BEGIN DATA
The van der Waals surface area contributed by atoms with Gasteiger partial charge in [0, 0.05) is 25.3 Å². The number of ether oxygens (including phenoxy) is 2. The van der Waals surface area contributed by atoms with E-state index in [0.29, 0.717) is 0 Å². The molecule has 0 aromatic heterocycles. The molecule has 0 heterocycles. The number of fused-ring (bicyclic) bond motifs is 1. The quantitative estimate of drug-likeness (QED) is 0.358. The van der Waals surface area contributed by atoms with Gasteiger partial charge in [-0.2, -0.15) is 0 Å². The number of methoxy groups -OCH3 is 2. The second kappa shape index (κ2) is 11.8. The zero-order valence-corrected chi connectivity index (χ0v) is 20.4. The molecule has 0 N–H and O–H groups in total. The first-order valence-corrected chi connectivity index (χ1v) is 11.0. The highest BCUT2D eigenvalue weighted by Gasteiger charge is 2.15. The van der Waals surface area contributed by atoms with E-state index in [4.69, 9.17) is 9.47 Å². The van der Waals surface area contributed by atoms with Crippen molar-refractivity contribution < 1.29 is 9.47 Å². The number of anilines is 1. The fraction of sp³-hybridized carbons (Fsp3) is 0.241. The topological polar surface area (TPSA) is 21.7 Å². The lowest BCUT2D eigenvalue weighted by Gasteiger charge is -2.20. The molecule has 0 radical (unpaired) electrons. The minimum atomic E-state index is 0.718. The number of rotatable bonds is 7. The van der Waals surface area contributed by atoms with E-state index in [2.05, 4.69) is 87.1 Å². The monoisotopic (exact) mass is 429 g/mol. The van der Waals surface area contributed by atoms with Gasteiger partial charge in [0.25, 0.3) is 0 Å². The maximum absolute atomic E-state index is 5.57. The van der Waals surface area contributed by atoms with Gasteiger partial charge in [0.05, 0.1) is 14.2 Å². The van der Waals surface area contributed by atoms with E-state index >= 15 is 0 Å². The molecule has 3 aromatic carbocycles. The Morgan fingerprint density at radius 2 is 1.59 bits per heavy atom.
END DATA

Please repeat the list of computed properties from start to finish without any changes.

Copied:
The van der Waals surface area contributed by atoms with Gasteiger partial charge in [0, 0.05) is 25.3 Å². The number of ether oxygens (including phenoxy) is 2. The van der Waals surface area contributed by atoms with E-state index in [0.29, 0.717) is 0 Å². The molecule has 0 aromatic heterocycles. The molecule has 0 heterocycles. The number of fused-ring (bicyclic) bond motifs is 1. The quantitative estimate of drug-likeness (QED) is 0.358. The van der Waals surface area contributed by atoms with Gasteiger partial charge in [-0.2, -0.15) is 0 Å². The number of methoxy groups -OCH3 is 2. The second kappa shape index (κ2) is 11.8. The zero-order valence-corrected chi connectivity index (χ0v) is 20.4. The molecule has 0 N–H and O–H groups in total. The first-order valence-corrected chi connectivity index (χ1v) is 11.0. The highest BCUT2D eigenvalue weighted by Gasteiger charge is 2.15. The van der Waals surface area contributed by atoms with E-state index in [4.69, 9.17) is 9.47 Å². The van der Waals surface area contributed by atoms with Crippen molar-refractivity contribution < 1.29 is 9.47 Å². The number of anilines is 1. The fraction of sp³-hybridized carbons (Fsp3) is 0.241. The topological polar surface area (TPSA) is 21.7 Å². The lowest BCUT2D eigenvalue weighted by Gasteiger charge is -2.20. The molecule has 0 radical (unpaired) electrons. The minimum atomic E-state index is 0.718. The number of rotatable bonds is 7. The van der Waals surface area contributed by atoms with E-state index in [2.05, 4.69) is 87.1 Å². The monoisotopic (exact) mass is 429 g/mol. The van der Waals surface area contributed by atoms with Gasteiger partial charge in [0.25, 0.3) is 0 Å². The maximum absolute atomic E-state index is 5.57. The van der Waals surface area contributed by atoms with Gasteiger partial charge in [0.05, 0.1) is 14.2 Å². The van der Waals surface area contributed by atoms with E-state index >= 15 is 0 Å². The molecule has 3 aromatic carbocycles. The Morgan fingerprint density at radius 2 is 1.59 bits per heavy atom.